Avoid Public Computers and Charging Stations:

Exercise caution when using public computers or charging stations, as they might harbor malware or skimming devices. Think twice about using direct USB powering stations at the airport.

Additionally, opt for charging your phone using your personal computer or a direct-to-wall-socket charging port instead of relying on unfamiliar devices, like hotel docking stations. Connecting your device to unknown computers or devices could expose it to malicious software.

Refrain from accessing sensitive accounts or input personal data on these systems. Consider using your own portable charger to mitigate risks.

Use The Hotel Safe For Devices

While most staff aren’t going to rummage through your things, criminals known as “door pushers” walk through hotel hallways looking for unlocked rooms to loot. Keep your valuables secure by taking advantage of the hotel safe. Only hotel management should have a universal key to unlock it, just in case you forget the code you’ve created. 

‘It’s common practice for users to have a physical note on their computer with passwords on it,’ Trevor adds. ‘This is fine at home, but take those off while you travel in case of theft. It’s not fun to have to replace stolen computers or phones, but it’s even worse to have to deal with the repercussions of a stolen identity.’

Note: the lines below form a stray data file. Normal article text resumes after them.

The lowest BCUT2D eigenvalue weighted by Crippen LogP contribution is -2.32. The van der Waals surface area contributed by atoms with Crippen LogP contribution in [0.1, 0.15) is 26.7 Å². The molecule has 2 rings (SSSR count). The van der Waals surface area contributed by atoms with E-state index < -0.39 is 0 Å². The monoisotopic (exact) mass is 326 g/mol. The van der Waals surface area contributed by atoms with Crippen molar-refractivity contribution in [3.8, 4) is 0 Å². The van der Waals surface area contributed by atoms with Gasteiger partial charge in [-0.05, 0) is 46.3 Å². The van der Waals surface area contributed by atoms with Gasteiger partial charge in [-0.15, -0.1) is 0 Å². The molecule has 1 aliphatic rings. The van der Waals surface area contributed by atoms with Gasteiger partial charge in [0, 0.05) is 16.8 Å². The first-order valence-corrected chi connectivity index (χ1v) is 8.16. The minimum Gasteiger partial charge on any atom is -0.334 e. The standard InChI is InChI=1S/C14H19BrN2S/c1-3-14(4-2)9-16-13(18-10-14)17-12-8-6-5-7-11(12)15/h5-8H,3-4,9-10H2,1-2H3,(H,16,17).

Monitor Your Accounts

Monitor your bank and credit card statements and online accounts regularly for suspicious activity. Once you’ve returned home, revise any credit card charges up to 6 months past your initial trip. Report any unauthorized transactions or unusual behavior to your financial institution immediately.

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Margarita Ibbott is a travel and lifestyle blogger. She blogs about travel in Canada, the United States and Europe giving practical advice through restaurant, hotel and attraction reviews. She writes for DownshiftingPRO.com and other online media outlets.